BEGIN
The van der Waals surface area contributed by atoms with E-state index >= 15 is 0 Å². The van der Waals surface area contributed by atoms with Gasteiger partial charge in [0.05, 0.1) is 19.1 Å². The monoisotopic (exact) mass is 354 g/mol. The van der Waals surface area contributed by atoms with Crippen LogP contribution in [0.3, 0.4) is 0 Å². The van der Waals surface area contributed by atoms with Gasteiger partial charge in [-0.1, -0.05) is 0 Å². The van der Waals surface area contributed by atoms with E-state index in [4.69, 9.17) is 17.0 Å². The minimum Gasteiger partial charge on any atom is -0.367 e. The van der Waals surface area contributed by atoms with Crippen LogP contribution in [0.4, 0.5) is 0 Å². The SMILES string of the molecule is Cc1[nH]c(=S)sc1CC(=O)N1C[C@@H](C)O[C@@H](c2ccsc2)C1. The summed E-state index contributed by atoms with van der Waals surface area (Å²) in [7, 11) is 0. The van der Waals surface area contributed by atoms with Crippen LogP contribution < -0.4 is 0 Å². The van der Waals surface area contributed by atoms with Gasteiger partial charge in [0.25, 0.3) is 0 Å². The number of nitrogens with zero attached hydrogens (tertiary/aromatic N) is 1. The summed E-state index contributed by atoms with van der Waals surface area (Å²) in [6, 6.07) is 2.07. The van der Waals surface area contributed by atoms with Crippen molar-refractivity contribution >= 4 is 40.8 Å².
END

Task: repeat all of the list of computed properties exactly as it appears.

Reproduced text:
The van der Waals surface area contributed by atoms with E-state index >= 15 is 0 Å². The van der Waals surface area contributed by atoms with Gasteiger partial charge in [0.05, 0.1) is 19.1 Å². The monoisotopic (exact) mass is 354 g/mol. The van der Waals surface area contributed by atoms with Crippen LogP contribution in [0.3, 0.4) is 0 Å². The van der Waals surface area contributed by atoms with Gasteiger partial charge in [-0.1, -0.05) is 0 Å². The van der Waals surface area contributed by atoms with E-state index in [4.69, 9.17) is 17.0 Å². The minimum Gasteiger partial charge on any atom is -0.367 e. The van der Waals surface area contributed by atoms with Crippen LogP contribution in [0.4, 0.5) is 0 Å². The SMILES string of the molecule is Cc1[nH]c(=S)sc1CC(=O)N1C[C@@H](C)O[C@@H](c2ccsc2)C1. The summed E-state index contributed by atoms with van der Waals surface area (Å²) in [7, 11) is 0. The van der Waals surface area contributed by atoms with Crippen LogP contribution < -0.4 is 0 Å². The van der Waals surface area contributed by atoms with Gasteiger partial charge in [0.25, 0.3) is 0 Å². The number of nitrogens with zero attached hydrogens (tertiary/aromatic N) is 1. The summed E-state index contributed by atoms with van der Waals surface area (Å²) in [6, 6.07) is 2.07. The van der Waals surface area contributed by atoms with Crippen molar-refractivity contribution >= 4 is 40.8 Å².